ICGLR, which is now run by Angola's Alberto Caholo, has already had as its executive secretaries, the Tanzanian Liberata Mulamula (2006-2011), the Congolese Alphonse Ntumba Lwaba (2011-2017), and the Kenyan Zachary Muburi-Muita (2017-2020).

The event took place 13 years after the official launch of ICGLR in 2007, following the approval of the "Dar-Es-Salaam Declaration".

The sub-regional body is faced with a situation of lethargy, lack of progress in the objectives it had outlined, mainly, the establishment of peace, security, good governance, respect for human rights and the rule of law, gender, social and humanitarian issues.

The institution is also experiencing serious financial problems, illustrated by the fact that, up to the first half of November 2020, only Angola and Burundi have met their pledges, contributing with USD 10 million.

Emerging of ICGLR

The idea of establishing the International Conference for the Great Lakes Region (ICGLR) emerged in 2000.

The United Nations (UN) and the African Union (AU) were promoters of the initiative, supported by the so-called "group of friends of the ICGLR, jointly chaired by Canada and the Netherlands which, through Resolutions 1291 and 1304, recognised the regional dimension of conflicts and the need for consultation of the states of that part of Africa, to promote peace and sustainable development.

Consultations between the heads of state of the region, with a view to establishing the ICGLR, started in March 2003, under the coordination of Senegalese Ibrahim Fall, then UN representative in DRC, at the end of which they identified a number of concerns, such as the issues linked to peace and security, democracy and good governance, economic development and regional, social and humanitarian integration.

The Heads of State of Angola, Burundi and the Central African Republic (CAR), Kenya and Uganda, Rwanda, Sudan, Tanzania and Zambia participated in these consultations.

The most striking conflict behind the initiative was the so-called Rwandan genocide of 1994, which caused the deaths of more than 800,000 people and reinforced political instability in the Democratic Republic of Congo (DRC).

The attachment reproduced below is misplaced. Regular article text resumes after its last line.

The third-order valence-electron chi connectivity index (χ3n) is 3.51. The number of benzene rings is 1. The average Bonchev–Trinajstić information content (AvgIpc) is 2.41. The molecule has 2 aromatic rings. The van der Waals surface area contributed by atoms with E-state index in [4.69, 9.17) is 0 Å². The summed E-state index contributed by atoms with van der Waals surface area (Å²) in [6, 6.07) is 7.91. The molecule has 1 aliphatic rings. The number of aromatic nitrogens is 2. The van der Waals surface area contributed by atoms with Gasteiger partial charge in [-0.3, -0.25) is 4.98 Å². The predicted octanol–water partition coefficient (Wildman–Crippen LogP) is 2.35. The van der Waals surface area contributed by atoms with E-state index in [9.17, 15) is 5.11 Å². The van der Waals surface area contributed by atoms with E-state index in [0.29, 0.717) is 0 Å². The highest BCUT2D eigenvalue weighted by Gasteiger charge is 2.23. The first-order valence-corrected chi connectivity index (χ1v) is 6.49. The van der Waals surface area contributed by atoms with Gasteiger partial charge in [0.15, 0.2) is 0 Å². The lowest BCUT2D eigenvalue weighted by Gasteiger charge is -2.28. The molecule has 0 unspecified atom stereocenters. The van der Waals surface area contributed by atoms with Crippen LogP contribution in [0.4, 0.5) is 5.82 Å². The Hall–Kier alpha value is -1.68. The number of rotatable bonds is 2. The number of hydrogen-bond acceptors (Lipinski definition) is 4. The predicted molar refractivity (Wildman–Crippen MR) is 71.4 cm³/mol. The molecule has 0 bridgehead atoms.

In those years, more than two million Rwandan Hutus, mostly members of the former regime of Juvenal Habyarimana, overthrown in June 1994 by the Rwandan Patriotic Forces (FPR), coming from Uganda and led by Paul Kagame, and carrying the entire former army, banks, etc., including dignitaries took refuge in the east of the Democratic Republic of Congo (DRC).

The first summit was held in the capital of Tanzania from 19 to 29 November 2004, resulting in the "Declaration of Dar Es Salaam", considered the main guiding document of ICGLR.

This Declaration reflected the political will to tackle the real causes of the conflicts and obstacles to development in a regional and innovative approach.

It was signed by the UN Secretary General, the Chairperson of the African Union Commission, the Presidents of South Africa, Malawi, Mozambique, Namibia, Zimbabwe, the Prime Minister of Gabon, and Nigerian Olusegun Obasanjo, then Acting President of the African Union.

In 2006, leaders of the region signed in Nairobi (Kenya), Security, Stability and Development Pact.

The Dar Es-Salaam Declaration entered into force in 2007, with the establishment of the ICGLR Executive Secretariat, and the installation of its headquarters in Bujumbura (Burundi) in May of the same year.